What would I tell my younger self? Part of me was hesitant to broach the topic because I feared there’s not enough room in cyberspace once I get going, but I’m going to keep this concise because I do have a point…I promise!
“If I knew then what I knew now” crosses my mind more often than not. And one thing I would have done differently would have been to enroll in Paris’ Le Cordon Bleu a year or two after I graduated college.–I would have registered for the full program covering both pastry and savory. Is this because I want to open my own restaurant? Nope. It’s because a culinary education would have made me a better writer in general. But in my early twenties, I didn’t know I would ultimately be a food writer and, though I’m loath to admit this, the thought of going to culinary school for anything other than working in the culinary sector would never have occurred to me.
When I worked in food PR, I met several food writers and editors who went to culinary school, and I thought it was the coolest thing I’ve ever heard. So, while Le Cordon Bleu might not be in the foreseeable future, I still haven’t given up on it. But I had an idea to hold me over in the meantime…
Many years ago, I was having dinner with one of the said food editors and I inquired about her favorite cookbook. “I Know How to Cook,” she told me.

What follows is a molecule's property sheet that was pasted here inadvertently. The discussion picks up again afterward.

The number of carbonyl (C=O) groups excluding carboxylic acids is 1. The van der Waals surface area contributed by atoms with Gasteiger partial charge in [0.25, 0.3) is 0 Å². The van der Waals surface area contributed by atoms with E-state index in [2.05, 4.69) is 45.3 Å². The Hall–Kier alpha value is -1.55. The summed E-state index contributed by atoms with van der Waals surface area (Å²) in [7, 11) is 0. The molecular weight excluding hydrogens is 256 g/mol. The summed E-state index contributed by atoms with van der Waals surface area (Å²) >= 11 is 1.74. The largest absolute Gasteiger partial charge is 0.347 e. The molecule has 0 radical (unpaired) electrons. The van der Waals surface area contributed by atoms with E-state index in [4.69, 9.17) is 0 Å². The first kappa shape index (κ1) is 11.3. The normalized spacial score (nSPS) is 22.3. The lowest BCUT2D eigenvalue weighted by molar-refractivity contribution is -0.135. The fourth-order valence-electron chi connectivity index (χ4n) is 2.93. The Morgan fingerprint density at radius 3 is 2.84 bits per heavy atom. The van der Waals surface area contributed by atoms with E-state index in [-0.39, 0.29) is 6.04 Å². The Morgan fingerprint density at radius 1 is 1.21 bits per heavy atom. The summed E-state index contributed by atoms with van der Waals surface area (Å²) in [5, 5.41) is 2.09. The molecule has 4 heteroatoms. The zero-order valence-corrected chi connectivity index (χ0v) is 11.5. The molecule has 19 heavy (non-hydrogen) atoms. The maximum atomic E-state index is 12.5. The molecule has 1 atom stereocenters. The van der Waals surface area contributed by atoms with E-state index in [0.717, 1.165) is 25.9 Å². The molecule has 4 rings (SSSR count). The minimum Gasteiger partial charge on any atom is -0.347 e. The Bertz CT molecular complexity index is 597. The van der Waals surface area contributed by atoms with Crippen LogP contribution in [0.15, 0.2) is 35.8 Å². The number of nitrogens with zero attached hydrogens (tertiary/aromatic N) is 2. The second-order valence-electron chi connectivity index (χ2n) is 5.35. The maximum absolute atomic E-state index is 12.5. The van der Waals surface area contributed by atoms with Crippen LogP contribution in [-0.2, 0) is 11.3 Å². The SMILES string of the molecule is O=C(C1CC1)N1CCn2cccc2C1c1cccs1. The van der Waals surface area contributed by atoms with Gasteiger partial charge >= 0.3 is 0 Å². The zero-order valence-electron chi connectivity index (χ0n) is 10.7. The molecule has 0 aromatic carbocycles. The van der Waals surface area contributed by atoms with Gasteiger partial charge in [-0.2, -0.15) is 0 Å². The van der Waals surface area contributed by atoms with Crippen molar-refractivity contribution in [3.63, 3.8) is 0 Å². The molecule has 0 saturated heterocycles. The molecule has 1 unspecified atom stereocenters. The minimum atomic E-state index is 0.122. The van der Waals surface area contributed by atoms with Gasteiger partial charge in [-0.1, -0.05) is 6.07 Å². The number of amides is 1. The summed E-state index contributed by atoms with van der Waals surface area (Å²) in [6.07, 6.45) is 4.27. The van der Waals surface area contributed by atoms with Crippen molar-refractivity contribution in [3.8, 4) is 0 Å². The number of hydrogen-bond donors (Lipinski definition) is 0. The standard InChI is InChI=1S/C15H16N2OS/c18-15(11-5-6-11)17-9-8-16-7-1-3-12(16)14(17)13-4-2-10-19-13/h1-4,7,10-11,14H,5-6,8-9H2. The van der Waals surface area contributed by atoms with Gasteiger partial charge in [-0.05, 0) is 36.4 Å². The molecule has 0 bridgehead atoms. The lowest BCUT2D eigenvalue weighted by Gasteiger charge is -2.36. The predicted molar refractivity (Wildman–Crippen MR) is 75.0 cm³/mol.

“That’s the cookbook that was translated from French to English for the first time ever!” I exclaimed …I had just read it about it, though now I can’t remember where. So, I treated myself to a copy of this revered tome which sat on a bookshelf for ages until I managed to fit it in my suitcase for one of New-York-to-Milan trips where it sat on my bookshelf for a few years…until rather recently.
Let me back up here. Each Christmas, my cousin Liz makes these exquisite little buttery cookies–they’re delicately crunchy and bursting with flavor, and she learned to make them in home economics. Yet, by the time I got to high school, home economics had been removed from the curriculum (Liz is my father’s first cousin so my second cousin), but the classrooms remained intact, but we, sadly, used for chemistry class.
As adults, my friends and I have discussed how much we regret not having had a home economics class, and I truly stand behind Anthony Bourdain when said eliminating home economics was a mistake, that it should have been required for both men and women. I believe home economics should be re-instated in all high school curriculums. And now back to the book…
I Know How to Cook was written by Ginette Mathiot, a French food writer and home economist who’s considered a leading home cooking authority. Je sais cuisiner, as her book is called in French, has recipes for several fundamentals and techniques that I would have learned at Le Cordon Bleu. While I realize a book is by no means the same as learning in a classroom, I thought perhaps it could be a suitable substitution for the time being. And where better to hold myself accountable than here? So, starting next week, (since I enjoy writing about cooking so much!)
I’ll be writing at least three times a month about cooking and recipes. I am in Italy after all, so I’ll, of course, be writing about Italian food. But I think a French book is a great way to learn the fundamentals–plus, I love France (particularly Paris) just as much as I love Italy.
I know I’m guilty of slacking on this blog quite a bit, but I’m a slacker no more…I promise! Until next time…